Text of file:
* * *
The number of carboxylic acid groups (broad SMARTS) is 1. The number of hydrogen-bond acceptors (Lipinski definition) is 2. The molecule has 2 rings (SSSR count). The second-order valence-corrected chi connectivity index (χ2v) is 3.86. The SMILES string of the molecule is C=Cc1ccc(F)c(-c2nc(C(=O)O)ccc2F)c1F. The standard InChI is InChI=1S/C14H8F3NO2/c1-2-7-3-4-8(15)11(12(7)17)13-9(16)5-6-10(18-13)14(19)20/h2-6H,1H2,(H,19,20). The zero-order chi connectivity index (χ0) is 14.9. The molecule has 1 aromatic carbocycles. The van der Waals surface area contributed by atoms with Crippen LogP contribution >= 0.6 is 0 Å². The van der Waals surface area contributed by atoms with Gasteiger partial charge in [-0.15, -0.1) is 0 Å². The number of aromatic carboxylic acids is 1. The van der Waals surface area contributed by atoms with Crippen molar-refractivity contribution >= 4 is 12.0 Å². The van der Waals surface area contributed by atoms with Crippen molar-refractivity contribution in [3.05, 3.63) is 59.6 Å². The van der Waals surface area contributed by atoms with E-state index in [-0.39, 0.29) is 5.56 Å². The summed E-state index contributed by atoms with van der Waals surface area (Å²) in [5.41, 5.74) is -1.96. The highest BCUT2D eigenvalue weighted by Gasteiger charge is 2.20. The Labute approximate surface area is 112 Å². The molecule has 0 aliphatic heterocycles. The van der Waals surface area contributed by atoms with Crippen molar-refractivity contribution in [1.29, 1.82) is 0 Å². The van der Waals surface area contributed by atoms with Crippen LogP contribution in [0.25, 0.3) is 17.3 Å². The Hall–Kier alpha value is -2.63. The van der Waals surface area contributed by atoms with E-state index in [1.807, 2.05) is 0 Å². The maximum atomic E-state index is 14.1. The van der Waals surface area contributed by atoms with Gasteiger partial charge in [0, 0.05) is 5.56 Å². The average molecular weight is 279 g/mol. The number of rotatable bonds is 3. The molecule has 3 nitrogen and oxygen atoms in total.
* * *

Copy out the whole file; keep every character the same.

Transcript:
The number of carboxylic acid groups (broad SMARTS) is 1. The number of hydrogen-bond acceptors (Lipinski definition) is 2. The molecule has 2 rings (SSSR count). The second-order valence-corrected chi connectivity index (χ2v) is 3.86. The SMILES string of the molecule is C=Cc1ccc(F)c(-c2nc(C(=O)O)ccc2F)c1F. The standard InChI is InChI=1S/C14H8F3NO2/c1-2-7-3-4-8(15)11(12(7)17)13-9(16)5-6-10(18-13)14(19)20/h2-6H,1H2,(H,19,20). The zero-order chi connectivity index (χ0) is 14.9. The molecule has 1 aromatic carbocycles. The van der Waals surface area contributed by atoms with Crippen LogP contribution >= 0.6 is 0 Å². The van der Waals surface area contributed by atoms with Gasteiger partial charge in [-0.15, -0.1) is 0 Å². The number of aromatic carboxylic acids is 1. The van der Waals surface area contributed by atoms with Crippen molar-refractivity contribution >= 4 is 12.0 Å². The van der Waals surface area contributed by atoms with Crippen molar-refractivity contribution in [3.05, 3.63) is 59.6 Å². The van der Waals surface area contributed by atoms with E-state index in [-0.39, 0.29) is 5.56 Å². The summed E-state index contributed by atoms with van der Waals surface area (Å²) in [5.41, 5.74) is -1.96. The highest BCUT2D eigenvalue weighted by Gasteiger charge is 2.20. The Labute approximate surface area is 112 Å². The molecule has 0 aliphatic heterocycles. The van der Waals surface area contributed by atoms with Crippen molar-refractivity contribution in [1.29, 1.82) is 0 Å². The van der Waals surface area contributed by atoms with Crippen LogP contribution in [0.25, 0.3) is 17.3 Å². The Hall–Kier alpha value is -2.63. The van der Waals surface area contributed by atoms with E-state index in [1.807, 2.05) is 0 Å². The maximum atomic E-state index is 14.1. The van der Waals surface area contributed by atoms with Gasteiger partial charge in [0, 0.05) is 5.56 Å². The average molecular weight is 279 g/mol. The number of rotatable bonds is 3. The molecule has 3 nitrogen and oxygen atoms in total.